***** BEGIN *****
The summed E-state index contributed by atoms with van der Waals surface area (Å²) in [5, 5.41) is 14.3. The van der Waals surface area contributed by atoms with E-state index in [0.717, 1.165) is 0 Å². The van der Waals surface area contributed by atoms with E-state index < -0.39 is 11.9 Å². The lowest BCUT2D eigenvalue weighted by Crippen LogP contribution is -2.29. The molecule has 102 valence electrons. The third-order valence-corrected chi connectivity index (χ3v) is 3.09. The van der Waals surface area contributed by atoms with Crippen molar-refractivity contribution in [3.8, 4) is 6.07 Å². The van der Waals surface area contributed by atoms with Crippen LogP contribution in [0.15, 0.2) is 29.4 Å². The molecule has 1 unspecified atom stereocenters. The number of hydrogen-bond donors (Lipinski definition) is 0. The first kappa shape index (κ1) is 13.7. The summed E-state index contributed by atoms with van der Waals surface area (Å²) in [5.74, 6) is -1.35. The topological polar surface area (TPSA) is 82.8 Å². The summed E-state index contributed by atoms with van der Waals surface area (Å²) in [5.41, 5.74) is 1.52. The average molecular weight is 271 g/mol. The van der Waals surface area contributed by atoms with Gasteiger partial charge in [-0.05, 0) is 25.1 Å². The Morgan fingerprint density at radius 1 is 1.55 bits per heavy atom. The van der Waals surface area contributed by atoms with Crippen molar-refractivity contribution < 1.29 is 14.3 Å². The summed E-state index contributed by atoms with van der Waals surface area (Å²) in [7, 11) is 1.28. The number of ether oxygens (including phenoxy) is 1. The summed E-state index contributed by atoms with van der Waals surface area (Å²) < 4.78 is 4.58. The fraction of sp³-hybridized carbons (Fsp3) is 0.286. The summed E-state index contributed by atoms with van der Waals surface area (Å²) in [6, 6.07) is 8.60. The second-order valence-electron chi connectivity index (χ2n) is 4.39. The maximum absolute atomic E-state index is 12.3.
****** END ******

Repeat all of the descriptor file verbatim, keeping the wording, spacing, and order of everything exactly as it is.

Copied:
The summed E-state index contributed by atoms with van der Waals surface area (Å²) in [5, 5.41) is 14.3. The van der Waals surface area contributed by atoms with E-state index in [0.717, 1.165) is 0 Å². The van der Waals surface area contributed by atoms with E-state index < -0.39 is 11.9 Å². The lowest BCUT2D eigenvalue weighted by Crippen LogP contribution is -2.29. The molecule has 102 valence electrons. The third-order valence-corrected chi connectivity index (χ3v) is 3.09. The van der Waals surface area contributed by atoms with Crippen molar-refractivity contribution in [3.8, 4) is 6.07 Å². The van der Waals surface area contributed by atoms with Crippen LogP contribution in [0.15, 0.2) is 29.4 Å². The molecule has 1 unspecified atom stereocenters. The number of hydrogen-bond donors (Lipinski definition) is 0. The first kappa shape index (κ1) is 13.7. The summed E-state index contributed by atoms with van der Waals surface area (Å²) in [5.74, 6) is -1.35. The topological polar surface area (TPSA) is 82.8 Å². The summed E-state index contributed by atoms with van der Waals surface area (Å²) in [5.41, 5.74) is 1.52. The average molecular weight is 271 g/mol. The van der Waals surface area contributed by atoms with Gasteiger partial charge in [-0.05, 0) is 25.1 Å². The Morgan fingerprint density at radius 1 is 1.55 bits per heavy atom. The van der Waals surface area contributed by atoms with Crippen molar-refractivity contribution < 1.29 is 14.3 Å². The summed E-state index contributed by atoms with van der Waals surface area (Å²) in [7, 11) is 1.28. The number of ether oxygens (including phenoxy) is 1. The summed E-state index contributed by atoms with van der Waals surface area (Å²) < 4.78 is 4.58. The fraction of sp³-hybridized carbons (Fsp3) is 0.286. The summed E-state index contributed by atoms with van der Waals surface area (Å²) in [6, 6.07) is 8.60. The second-order valence-electron chi connectivity index (χ2n) is 4.39. The maximum absolute atomic E-state index is 12.3.